3. Industrial conversion
Seamus and Petrina Cox dreamt of building their own home in the wilds of West Cork, Ireland. They ended up buying a concrete sea urchin hatchery for around £131,610, and converting it into a 232sqm three-bedroomed house with a first-floor studio for Petrina, an artist who is inspired by the coastal light and Atlantic views. Architect Caroline Shortt of Barc Architects’ bold design convinced the local planners to reclassify the industrial building for residential use.
‘We first considered a design for the exterior that is common in the area – elegant in scale and with white-washed walls,’ says Caroline. ‘But the proportions of the building are much wider than a typical local cottage, and Seamus and Petrina wanted something more contemporary, so we departed from tradition.’ Working to a budget of around £265,000, Caroline clad the converted building in corrugated metal to provide protection against the harsh elements and help the homes blend into the remote setting.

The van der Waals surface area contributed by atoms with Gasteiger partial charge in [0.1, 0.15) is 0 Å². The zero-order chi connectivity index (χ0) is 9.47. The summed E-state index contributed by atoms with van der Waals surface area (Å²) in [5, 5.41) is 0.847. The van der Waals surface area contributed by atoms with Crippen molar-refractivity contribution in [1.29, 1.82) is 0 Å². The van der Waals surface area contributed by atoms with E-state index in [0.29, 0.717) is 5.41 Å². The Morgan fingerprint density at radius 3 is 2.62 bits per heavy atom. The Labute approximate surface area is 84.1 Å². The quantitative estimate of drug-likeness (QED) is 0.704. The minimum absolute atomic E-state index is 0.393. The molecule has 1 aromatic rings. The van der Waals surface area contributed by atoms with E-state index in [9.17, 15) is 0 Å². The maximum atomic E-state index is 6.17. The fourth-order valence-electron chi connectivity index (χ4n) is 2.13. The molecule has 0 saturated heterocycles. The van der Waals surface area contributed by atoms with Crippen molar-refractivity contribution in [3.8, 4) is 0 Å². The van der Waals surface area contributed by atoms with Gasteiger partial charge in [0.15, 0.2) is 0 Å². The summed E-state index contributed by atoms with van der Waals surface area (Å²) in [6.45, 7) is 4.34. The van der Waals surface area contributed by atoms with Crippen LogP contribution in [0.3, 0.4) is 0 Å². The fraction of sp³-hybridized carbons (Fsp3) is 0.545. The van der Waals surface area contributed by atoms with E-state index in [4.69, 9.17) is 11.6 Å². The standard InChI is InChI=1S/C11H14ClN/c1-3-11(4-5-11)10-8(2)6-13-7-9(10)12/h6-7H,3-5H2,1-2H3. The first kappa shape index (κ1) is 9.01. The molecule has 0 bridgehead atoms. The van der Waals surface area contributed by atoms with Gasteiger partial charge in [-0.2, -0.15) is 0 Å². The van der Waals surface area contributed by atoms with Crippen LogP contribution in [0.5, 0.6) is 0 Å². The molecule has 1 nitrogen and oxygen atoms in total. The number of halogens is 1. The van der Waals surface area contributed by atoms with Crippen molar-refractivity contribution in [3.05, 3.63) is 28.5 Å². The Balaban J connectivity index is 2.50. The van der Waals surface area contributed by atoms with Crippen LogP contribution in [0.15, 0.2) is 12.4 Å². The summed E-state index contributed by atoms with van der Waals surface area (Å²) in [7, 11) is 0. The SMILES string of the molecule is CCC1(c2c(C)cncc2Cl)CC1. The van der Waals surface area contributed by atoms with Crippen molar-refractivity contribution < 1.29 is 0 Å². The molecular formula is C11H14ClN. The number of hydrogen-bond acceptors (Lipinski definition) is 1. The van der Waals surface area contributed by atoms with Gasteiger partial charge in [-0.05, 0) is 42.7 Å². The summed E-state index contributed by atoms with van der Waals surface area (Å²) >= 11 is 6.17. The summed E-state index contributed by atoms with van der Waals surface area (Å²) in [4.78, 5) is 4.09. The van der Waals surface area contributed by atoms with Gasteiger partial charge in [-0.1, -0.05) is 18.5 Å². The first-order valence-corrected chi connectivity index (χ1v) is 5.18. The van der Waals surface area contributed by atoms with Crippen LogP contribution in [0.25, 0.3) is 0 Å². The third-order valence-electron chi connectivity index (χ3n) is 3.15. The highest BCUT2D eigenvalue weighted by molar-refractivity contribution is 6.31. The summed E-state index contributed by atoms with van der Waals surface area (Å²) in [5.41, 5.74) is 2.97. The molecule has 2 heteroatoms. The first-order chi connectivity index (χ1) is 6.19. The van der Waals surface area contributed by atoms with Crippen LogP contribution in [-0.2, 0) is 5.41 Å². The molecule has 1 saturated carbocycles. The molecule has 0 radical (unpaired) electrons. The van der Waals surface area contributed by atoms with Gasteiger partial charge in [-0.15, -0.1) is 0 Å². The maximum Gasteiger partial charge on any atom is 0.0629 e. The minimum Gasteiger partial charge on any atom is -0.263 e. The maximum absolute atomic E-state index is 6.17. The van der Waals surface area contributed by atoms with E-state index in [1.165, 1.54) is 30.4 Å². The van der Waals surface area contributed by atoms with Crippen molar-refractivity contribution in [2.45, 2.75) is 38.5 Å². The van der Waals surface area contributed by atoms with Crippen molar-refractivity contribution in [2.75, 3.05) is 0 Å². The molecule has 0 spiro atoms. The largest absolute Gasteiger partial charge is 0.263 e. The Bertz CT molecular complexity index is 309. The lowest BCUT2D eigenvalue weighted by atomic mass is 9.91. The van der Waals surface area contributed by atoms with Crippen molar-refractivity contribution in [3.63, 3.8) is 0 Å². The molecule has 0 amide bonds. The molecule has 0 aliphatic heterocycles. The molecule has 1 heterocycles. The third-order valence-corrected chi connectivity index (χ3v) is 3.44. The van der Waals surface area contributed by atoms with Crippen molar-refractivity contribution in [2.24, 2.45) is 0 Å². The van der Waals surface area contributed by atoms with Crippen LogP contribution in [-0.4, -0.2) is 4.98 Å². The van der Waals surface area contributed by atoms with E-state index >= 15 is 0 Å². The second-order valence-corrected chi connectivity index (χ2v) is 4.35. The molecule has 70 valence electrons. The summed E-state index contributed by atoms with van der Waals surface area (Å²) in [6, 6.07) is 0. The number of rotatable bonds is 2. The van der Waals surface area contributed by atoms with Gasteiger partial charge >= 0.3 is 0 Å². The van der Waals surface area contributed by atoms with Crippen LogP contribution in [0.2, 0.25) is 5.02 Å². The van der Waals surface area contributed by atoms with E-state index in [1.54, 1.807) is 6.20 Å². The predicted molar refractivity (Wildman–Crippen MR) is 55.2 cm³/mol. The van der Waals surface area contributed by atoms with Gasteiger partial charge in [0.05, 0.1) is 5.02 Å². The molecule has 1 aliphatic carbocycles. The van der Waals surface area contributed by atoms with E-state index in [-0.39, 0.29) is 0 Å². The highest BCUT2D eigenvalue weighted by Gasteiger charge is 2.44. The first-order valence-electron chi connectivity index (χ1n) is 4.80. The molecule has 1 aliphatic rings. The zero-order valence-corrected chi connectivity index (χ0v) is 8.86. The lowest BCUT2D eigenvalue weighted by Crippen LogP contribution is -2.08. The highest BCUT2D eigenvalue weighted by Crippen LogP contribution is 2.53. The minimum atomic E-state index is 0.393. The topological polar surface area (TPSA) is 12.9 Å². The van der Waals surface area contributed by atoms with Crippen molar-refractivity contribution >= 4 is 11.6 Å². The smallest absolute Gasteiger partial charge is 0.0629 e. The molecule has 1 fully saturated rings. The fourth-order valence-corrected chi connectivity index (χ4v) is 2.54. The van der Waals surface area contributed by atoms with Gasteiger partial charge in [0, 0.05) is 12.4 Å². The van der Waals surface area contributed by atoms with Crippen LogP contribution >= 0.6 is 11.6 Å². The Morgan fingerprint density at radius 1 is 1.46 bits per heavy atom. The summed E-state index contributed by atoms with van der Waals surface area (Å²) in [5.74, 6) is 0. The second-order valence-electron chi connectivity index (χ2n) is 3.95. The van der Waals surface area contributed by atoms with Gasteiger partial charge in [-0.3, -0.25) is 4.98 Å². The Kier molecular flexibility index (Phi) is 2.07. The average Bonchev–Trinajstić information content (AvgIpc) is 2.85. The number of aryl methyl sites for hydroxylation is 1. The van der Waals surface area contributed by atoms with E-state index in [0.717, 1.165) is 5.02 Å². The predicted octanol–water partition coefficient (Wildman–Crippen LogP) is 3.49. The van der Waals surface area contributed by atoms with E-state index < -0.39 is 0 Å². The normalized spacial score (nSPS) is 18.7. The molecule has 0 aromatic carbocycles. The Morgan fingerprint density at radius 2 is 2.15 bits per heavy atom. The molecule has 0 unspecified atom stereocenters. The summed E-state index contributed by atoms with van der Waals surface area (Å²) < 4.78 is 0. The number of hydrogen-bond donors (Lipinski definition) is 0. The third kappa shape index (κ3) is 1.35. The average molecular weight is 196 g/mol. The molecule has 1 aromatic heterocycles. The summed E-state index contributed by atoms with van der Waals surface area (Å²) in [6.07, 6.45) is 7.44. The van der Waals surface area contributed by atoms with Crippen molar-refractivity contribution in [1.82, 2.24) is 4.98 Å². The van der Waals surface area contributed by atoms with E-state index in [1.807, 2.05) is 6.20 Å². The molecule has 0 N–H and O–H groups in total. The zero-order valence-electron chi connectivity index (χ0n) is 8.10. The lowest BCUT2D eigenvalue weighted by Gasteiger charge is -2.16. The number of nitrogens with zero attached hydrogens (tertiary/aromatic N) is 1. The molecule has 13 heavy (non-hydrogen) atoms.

4. Farmhouse in a windy location
This three-bedroom, two-storey farmhouse has been designed in a courtyard formation with a detached garage at 90 degrees to the house that acts as a buffer to the strong winds that blow across Romney Marsh in Kent (always consider the elements when building homes in remote locations). The plot is part of an arable farm owned by the family of farmers Freddie and Katie Pack. Working with a budget of £315,000, they built their home on the site of a rundown 1950s cottage.
Architect Rob Pollard of RX Architects led the project, which aimed to keep the long-term running costs and carbon emissions low. The well-insulated 15sqm timber-frame house has 4kWh solar photovoltaic (PV) panels on the roof, which power an air-source heat pump to keep the couple’s home cosy. On the ground floor, a guest bedroom doubles as a snug and the open-plan living space leads to a larder, store room, utility room and WC/shower. Upstairs are two double bedrooms, one with an en suite, and a family bathroom. Many of the rooms have far-reaching views of the flat marshland.
5. Modern country house in an AONB